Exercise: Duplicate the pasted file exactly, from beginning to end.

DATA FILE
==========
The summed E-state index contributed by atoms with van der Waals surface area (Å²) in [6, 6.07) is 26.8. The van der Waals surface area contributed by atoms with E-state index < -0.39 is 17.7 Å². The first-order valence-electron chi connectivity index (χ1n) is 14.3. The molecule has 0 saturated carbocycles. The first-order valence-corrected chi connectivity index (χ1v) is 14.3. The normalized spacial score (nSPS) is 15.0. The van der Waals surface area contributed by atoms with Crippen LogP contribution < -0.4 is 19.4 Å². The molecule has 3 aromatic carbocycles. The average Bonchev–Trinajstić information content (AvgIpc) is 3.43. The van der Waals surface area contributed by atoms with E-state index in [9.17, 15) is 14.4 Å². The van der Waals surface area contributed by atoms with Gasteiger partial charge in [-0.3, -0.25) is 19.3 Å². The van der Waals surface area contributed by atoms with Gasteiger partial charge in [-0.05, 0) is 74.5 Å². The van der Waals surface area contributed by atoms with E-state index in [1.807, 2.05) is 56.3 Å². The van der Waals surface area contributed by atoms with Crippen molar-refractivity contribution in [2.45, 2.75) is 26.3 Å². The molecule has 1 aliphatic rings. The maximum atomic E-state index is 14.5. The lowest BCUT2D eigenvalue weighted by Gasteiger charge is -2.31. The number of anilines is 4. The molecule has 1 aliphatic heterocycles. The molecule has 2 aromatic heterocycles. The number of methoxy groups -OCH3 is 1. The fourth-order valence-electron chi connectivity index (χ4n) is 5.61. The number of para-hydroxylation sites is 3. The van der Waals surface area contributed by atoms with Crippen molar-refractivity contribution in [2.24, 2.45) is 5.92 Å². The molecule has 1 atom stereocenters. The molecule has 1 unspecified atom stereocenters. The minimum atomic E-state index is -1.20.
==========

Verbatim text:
The summed E-state index contributed by atoms with van der Waals surface area (Å²) in [6, 6.07) is 26.8. The van der Waals surface area contributed by atoms with E-state index < -0.39 is 17.7 Å². The first-order valence-electron chi connectivity index (χ1n) is 14.3. The molecule has 0 saturated carbocycles. The first-order valence-corrected chi connectivity index (χ1v) is 14.3. The normalized spacial score (nSPS) is 15.0. The van der Waals surface area contributed by atoms with Crippen LogP contribution < -0.4 is 19.4 Å². The molecule has 3 aromatic carbocycles. The average Bonchev–Trinajstić information content (AvgIpc) is 3.43. The van der Waals surface area contributed by atoms with E-state index in [9.17, 15) is 14.4 Å². The van der Waals surface area contributed by atoms with Gasteiger partial charge in [-0.3, -0.25) is 19.3 Å². The van der Waals surface area contributed by atoms with Gasteiger partial charge in [-0.05, 0) is 74.5 Å². The van der Waals surface area contributed by atoms with E-state index in [1.807, 2.05) is 56.3 Å². The van der Waals surface area contributed by atoms with Crippen molar-refractivity contribution in [2.45, 2.75) is 26.3 Å². The molecule has 1 aliphatic rings. The maximum atomic E-state index is 14.5. The lowest BCUT2D eigenvalue weighted by Gasteiger charge is -2.31. The number of anilines is 4. The molecule has 1 aliphatic heterocycles. The molecule has 2 aromatic heterocycles. The number of methoxy groups -OCH3 is 1. The fourth-order valence-electron chi connectivity index (χ4n) is 5.61. The number of para-hydroxylation sites is 3. The van der Waals surface area contributed by atoms with Crippen molar-refractivity contribution in [2.24, 2.45) is 5.92 Å². The molecule has 1 atom stereocenters. The molecule has 1 unspecified atom stereocenters. The minimum atomic E-state index is -1.20.